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As Deposed Honduran Zelaya Rallies at UN, Questions Multiply, About Thursday Return with d'Escoto and Finances

Byline: Matthew Russell Lee of Inner City Press at the UN: News Analysis

UNITED NATIONS, June 30, updated -- Honduras' deposed president Manuel Zelaya's arrival in New York from Managua was the buzz at the UN on Tuesday morning. In front of the Security Council, diplomats made predictions about Security Council action depending on outcomes at the Organization of American States. In the General Assembly, less than an hour before Zelaya's speech was to begin, the hall was less than one third full as a speaker droned on about the UN's $8 billion peacekeeping budget.

  The first money question of the day, at least for Inner City Press, was who paid for Zelaya's flight to New York? Some suggested Air Chavez; others noted that Bolivia's Evo Morales skipped last week's UN summit on the global financial crisis due he said to a broken aircraft. Zelaya, of course, has amassed his own wealth.

  In Monday's GA session, Peru's representative joined others in denouncing the military coup in Honduras. He pointed out, however, that changes to how many terms a president can get should be processed according to the Constitution. While this was the backdrop to Zelaya's ouster from the country -- sanctioned by the Honduras Supreme Court -- the current President of the GA Miguel d"Escoto Brockmann concluded that one delegation had been "ambiguous."

  Actually several diplomats noted that Peru had been quite clear; it simply didn't jump on the cartoon-like bandwagon that even the U.S. did. What remained unclear after Monday, because d'Escoto Brockmann's spokesman refused to answer, was how much of the $280,000 that the UN and global taxpayers give to d'Escoto Brockmann's office for the year has already been spent, and how.

Zelaya and Daniel Ortega, fist raised, d'Escoto questions unanswered

  Half an hour before Zelaya's slated appearance, a speaker on the budget relayed what he called an ancient Chinese proverb: by both scrambling for the same thing, both parties look bad. By giving up something, both parties win. One wondered how that might apply to the situation in Honduras. Watch this space -- we will live blog Zelaya's speech and aftermath here.

Update of 11:22 a.m. -- the budget session has been suspended, awaiting Zelaya's speech. On one vote about the UN Mission in Lebanon, only the U.S. and Israel voted no. "What happened with Obama?" The Ambassador of Haiti's to be seen glad handing other diplomats, China's deputy Liu walking jauntily up the aisle. The GA hall is more full now.  The moment is near. And Zelaya's slated to hold a press conference at 12:45.

Update of 12:53 p.m. -- in the GA Hall, amendments are being proposed to the draft resolution on Honduras. Zelaya is seated in the Honduras seat. D'Escoto's and Zelaya's joint press conference has been postponed to, they say, 1:30 p.m..Outside the briefing room, a dozen Spanish-speaking journalists not usually at the UN mill around, asking "who is that Ambassador?"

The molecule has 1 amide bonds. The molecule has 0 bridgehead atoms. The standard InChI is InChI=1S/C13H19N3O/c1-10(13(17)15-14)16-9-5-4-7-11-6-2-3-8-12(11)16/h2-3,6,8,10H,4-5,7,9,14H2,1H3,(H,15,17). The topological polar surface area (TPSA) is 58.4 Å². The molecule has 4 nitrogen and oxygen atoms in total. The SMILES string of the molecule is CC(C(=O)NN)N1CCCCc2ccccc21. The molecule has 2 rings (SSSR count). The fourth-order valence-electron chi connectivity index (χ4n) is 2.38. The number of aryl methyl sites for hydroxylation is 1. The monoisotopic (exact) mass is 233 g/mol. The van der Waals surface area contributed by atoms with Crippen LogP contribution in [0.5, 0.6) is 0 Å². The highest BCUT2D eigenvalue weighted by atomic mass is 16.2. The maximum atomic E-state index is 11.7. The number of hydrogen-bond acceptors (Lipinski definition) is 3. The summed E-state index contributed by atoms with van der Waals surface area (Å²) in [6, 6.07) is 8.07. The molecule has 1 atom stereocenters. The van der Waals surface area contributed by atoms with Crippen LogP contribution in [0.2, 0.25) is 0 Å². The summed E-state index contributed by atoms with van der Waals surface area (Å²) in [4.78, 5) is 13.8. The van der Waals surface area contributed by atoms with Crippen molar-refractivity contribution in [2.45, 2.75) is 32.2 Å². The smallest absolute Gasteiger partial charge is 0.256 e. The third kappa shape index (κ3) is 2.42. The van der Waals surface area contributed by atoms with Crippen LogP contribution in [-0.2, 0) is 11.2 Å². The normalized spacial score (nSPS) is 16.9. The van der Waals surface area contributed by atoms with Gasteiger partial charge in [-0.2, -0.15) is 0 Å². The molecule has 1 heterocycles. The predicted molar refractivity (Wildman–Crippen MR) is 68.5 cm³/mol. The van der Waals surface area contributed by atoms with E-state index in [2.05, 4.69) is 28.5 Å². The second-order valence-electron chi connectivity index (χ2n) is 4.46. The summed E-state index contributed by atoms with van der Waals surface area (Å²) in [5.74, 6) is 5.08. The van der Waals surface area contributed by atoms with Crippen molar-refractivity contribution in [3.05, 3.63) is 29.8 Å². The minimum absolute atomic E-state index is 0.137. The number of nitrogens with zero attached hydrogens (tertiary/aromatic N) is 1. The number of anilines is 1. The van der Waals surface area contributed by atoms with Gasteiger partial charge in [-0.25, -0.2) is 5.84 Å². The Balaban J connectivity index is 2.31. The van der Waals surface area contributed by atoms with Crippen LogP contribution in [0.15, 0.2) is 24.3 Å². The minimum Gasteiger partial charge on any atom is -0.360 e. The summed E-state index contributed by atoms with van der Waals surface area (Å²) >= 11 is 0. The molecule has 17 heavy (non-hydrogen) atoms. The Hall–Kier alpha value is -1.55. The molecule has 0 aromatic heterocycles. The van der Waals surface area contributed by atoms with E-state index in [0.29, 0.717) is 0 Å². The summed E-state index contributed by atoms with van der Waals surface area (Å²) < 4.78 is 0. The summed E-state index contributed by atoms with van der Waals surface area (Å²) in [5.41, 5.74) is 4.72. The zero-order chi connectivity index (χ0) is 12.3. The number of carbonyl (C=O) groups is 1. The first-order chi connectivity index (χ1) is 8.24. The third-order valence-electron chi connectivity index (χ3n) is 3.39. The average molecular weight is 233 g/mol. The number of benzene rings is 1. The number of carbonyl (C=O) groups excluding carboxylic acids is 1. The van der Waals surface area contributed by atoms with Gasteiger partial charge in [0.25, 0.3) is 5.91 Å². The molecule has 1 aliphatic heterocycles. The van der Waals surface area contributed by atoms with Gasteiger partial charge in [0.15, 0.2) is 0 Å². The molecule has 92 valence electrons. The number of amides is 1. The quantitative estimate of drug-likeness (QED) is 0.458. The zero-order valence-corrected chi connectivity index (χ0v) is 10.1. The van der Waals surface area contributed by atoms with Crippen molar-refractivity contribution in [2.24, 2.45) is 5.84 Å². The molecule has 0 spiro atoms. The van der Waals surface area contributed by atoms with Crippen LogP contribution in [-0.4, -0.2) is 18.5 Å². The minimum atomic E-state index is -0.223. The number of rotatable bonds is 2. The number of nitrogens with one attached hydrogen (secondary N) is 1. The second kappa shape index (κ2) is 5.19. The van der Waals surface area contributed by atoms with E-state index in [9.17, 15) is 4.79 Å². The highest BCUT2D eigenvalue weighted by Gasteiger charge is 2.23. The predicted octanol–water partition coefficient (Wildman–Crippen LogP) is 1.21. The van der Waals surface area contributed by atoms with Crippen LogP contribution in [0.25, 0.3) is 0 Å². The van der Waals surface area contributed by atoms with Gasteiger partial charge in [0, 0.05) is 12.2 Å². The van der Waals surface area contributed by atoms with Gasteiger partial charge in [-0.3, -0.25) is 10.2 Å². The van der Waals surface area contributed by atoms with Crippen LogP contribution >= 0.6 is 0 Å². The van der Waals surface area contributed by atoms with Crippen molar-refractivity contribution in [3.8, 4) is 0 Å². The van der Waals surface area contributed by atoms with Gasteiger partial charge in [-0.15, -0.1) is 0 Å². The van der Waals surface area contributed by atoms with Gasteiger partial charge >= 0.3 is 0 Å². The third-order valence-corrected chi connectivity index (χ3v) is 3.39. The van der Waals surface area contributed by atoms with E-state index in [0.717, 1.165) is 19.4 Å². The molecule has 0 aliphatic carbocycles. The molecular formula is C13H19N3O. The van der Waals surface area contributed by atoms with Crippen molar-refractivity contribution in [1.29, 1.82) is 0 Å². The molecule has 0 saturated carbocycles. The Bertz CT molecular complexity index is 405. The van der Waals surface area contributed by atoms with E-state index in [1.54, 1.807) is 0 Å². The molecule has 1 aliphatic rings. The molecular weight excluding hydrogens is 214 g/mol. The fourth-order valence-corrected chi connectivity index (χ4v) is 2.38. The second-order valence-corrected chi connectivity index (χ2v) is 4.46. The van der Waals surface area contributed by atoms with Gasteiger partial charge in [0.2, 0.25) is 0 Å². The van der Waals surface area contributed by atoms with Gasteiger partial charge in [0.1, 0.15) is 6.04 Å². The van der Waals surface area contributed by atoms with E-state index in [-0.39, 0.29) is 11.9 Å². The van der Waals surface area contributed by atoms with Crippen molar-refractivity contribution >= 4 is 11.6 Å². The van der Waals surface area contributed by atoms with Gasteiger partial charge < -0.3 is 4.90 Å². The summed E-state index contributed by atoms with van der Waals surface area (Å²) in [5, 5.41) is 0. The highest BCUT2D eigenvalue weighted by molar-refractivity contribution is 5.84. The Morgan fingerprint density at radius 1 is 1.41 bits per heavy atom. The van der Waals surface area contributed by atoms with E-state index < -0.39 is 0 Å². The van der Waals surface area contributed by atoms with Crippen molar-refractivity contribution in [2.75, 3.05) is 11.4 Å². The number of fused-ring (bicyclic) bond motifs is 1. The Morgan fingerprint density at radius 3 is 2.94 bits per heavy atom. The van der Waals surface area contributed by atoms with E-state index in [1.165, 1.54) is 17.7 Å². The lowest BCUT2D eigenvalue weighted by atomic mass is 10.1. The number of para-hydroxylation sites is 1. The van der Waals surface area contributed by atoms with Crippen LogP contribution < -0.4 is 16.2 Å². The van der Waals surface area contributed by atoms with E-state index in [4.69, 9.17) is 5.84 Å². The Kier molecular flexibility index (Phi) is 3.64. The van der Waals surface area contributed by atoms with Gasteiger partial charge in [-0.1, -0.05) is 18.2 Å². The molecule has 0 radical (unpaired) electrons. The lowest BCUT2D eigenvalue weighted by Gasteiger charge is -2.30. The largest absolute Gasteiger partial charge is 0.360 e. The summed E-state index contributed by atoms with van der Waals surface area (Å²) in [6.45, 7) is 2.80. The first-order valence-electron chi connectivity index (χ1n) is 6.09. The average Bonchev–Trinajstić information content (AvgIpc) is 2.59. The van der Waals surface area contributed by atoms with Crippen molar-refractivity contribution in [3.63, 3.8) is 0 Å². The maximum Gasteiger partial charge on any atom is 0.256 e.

In the midst of this, UN envoy to the Great Lakes of Africa, former Nigerian President Obasanjo, takes questions from the Press about the Congo. One wag notes that Obasanjo is a man who never let himself be overthrown.

Update of 1:02 p.m. -- D'Escoto announces that the following have joined as co-sponsors: the United States (camera cut to Amb. Rosemary DiCarlo, who d'Escoto yesterday called his sister), Canada and Colombia... There is applause... Rules are being waved in order to approve the just-suggested changes... d"Escoto bangs down the absurd wooden axe. And now the speech of the "Excelentisimo" Senor Zelaya...

Update of 1:17 p.m. -- Zelaya is saying the names of leaders who called him; he lays it on thick for Costa Rica, where he was "dumped" at 6:30 a.m. on Sunday, June 28, for "Raul Castro" for repudiating a "grosero cuerpo militar." Zelaya is expected in Washington for an OAS meeting later on Tuesday...

Update of 1:25 p.m. -- Zelaya says he fought for freedom of information, and freedom of the press. He said he offended those who made money off the poor.

Update of 1:35 p.m. -- Zelaya argues that no court can diminish the natural rights of the people: the right to a referendum to allow him more than one term.

Update of 1:37 p.m. -- Zelaya says that in Honduras after the coup, the radio played only music and other "banal things." He says today's meeting makes him feel ever more committed to humanity.

Update of 1:40 p.m. -- Zelaya is narrating his Saturday before the coup: he led a march of 1000 to an army base to get the materials for the referendum, they let him in as Commander in Chief. The materials were distributed and elections observers began to arrive.

Update of 1:50 p.m. -- Zeleya relates how he was in his house outside of town -- he has cattle, he says -- and woke up in early in the morning and found a battalion outside, with rifles. His 21 year old daughter was in another building. He was in pajamas. They broke the doors. Zelaya had his cell phone out, calling a journalist. Then rifles pointed at him and, screaming, ordered him to drop the cell phone. Blow by blow, indeed.

Update of 1:51 p.m. -- speaking about his daughter, his voice crackes and he stops, dramatically. The audience claps. Unreal.

Update of 1:53 p.m. -- the pause is over, the voice is steady, Zelaya says that in the 1980s he fought for the return of Constitutional order.

Update of 1:57 p.m. -- the speech is over, the race is on: of the press for Zelaya and the briefing room.